Maybe it’s just me, but it seems like long before the site had a #1 box office movie featuring its story and grossed a respectable $23 million in its opening weekend, Facebook and the rest of the sites that make up the social media phenomenon were already ubiquitous. in our society.
In fact, I think Facebook and Twitter have become so popular that you could create a wildly successful frat party drinking game out of how often logos hit us in the face, which happens almost 24 hours a day. of the day, 7 days a week on these days:
1. Take a pack of 18 and three friends.
2. Everyone crowds around the TV and, using the remote, scans the commercials.
3. Whenever players see or hear a request from the company or spokesperson in a commercial asking viewers to “follow” them on Facebook, Twitter or any other social networking site, or display the logos on the screen, each player must drink.
4. The last person to drink loses and has to follow Lindsey Lohan on Twitter for the next 6 months.
Granted, my penalties are a bit too harsh, but the point is that individuals, organizations, companies, and, well, the whole world is hoarding onto social media and networking sites online by the (probably) thousands. millions every day: the classic “crazy” signature of a bubble, and that kind of inflation and obsession can’t go on forever.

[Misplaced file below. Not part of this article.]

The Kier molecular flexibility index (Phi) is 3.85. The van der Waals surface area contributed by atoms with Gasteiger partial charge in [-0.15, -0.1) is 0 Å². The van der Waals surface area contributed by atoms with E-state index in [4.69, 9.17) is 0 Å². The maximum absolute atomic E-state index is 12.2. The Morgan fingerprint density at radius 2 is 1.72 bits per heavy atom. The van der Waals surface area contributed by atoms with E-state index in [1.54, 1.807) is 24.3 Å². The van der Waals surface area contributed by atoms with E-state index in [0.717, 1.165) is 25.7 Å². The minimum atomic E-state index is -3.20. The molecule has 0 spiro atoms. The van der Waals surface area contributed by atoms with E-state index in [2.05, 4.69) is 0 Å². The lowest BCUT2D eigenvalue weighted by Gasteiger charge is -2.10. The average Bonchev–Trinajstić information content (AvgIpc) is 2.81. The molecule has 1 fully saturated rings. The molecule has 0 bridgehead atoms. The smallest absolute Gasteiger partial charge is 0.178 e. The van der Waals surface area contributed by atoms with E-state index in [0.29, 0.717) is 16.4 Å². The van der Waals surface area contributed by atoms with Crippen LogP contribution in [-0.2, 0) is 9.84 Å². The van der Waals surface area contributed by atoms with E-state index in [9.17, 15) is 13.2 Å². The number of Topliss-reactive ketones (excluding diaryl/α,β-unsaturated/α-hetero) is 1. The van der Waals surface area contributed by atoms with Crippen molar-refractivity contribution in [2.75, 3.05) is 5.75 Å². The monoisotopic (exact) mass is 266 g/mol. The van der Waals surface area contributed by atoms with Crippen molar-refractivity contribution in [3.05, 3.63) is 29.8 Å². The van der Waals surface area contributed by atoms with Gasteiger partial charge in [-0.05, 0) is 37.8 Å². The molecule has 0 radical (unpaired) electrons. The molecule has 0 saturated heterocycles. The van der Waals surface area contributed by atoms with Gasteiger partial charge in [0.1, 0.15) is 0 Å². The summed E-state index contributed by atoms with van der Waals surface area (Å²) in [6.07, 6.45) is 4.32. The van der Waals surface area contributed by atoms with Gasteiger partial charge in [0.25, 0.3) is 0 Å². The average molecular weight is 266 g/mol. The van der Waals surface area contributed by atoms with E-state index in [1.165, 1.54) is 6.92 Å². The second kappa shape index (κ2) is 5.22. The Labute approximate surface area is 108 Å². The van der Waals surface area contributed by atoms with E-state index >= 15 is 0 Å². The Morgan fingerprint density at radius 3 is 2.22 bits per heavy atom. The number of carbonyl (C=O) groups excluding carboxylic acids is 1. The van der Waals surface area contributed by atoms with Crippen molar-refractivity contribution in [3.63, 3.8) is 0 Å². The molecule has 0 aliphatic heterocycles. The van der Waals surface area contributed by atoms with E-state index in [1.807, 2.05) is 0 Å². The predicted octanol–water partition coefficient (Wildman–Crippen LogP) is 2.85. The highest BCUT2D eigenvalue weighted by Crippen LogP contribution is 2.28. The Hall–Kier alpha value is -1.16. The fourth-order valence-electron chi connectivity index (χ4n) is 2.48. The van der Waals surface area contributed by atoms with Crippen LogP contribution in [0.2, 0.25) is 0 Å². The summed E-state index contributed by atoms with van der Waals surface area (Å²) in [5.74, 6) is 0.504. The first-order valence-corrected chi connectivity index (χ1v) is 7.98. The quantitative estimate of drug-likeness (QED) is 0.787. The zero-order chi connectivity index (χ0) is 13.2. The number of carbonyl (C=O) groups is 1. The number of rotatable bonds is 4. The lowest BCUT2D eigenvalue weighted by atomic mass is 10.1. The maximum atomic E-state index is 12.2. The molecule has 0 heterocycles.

However, the social media bubble is not your typical bubble, because the sites we belong to are not really an asset with any monetary value to us. But I don’t think that means it can’t show up, and when it does, which social media companies will survive, and which ones will be stuck naked and worthless, unimportant, and relevant?
Are social networks in a perennial bubble? Here are three insightful points for you to decide for yourself.
“So where is the money going to come from?”
If there’s one thing we should have taken out of the dotcom bubble in 2000, it should be that creating and investing money in a company should happen after the company’s founder has decided on (or at least chosen) a revenue model. . The epic failures of larger than life sites in those days, with names like toys.com, pets.com, and hundreds more, plunged into a mad gold rush to get a website up and running and traffic without any consideration. real. about how the business was going to generate revenue. People publicly invested in the companies anyway and lost billions when it blew up.
Haven’t we progressed in ten years? Today’s social networking sites look almost perfectly like, from an economic and business perspective, those silly and useless dot-com bubble companies. The flight to launch is the same: some entrepreneur comes up with the idea, a friend or a small team of programmers launches the site, and traffic pours in because it’s free. There’s a formula in play: create something that’s free, launch it, find VC investors, and grow the website, but don’t necessarily worry about revenue because you can always turn to advertisers.
“How do we make money?” said the VC, while writing a check for half a million dollars. “Oh, don’t worry about that. We’ll figure it out later. Right now, we need traffic.” 20-something flip flop cheering on her partner. Do you still need more proof? Just read the story of Twitter, a website with more than 100 million users and still no clear plans on how to generate revenue.
there is no real value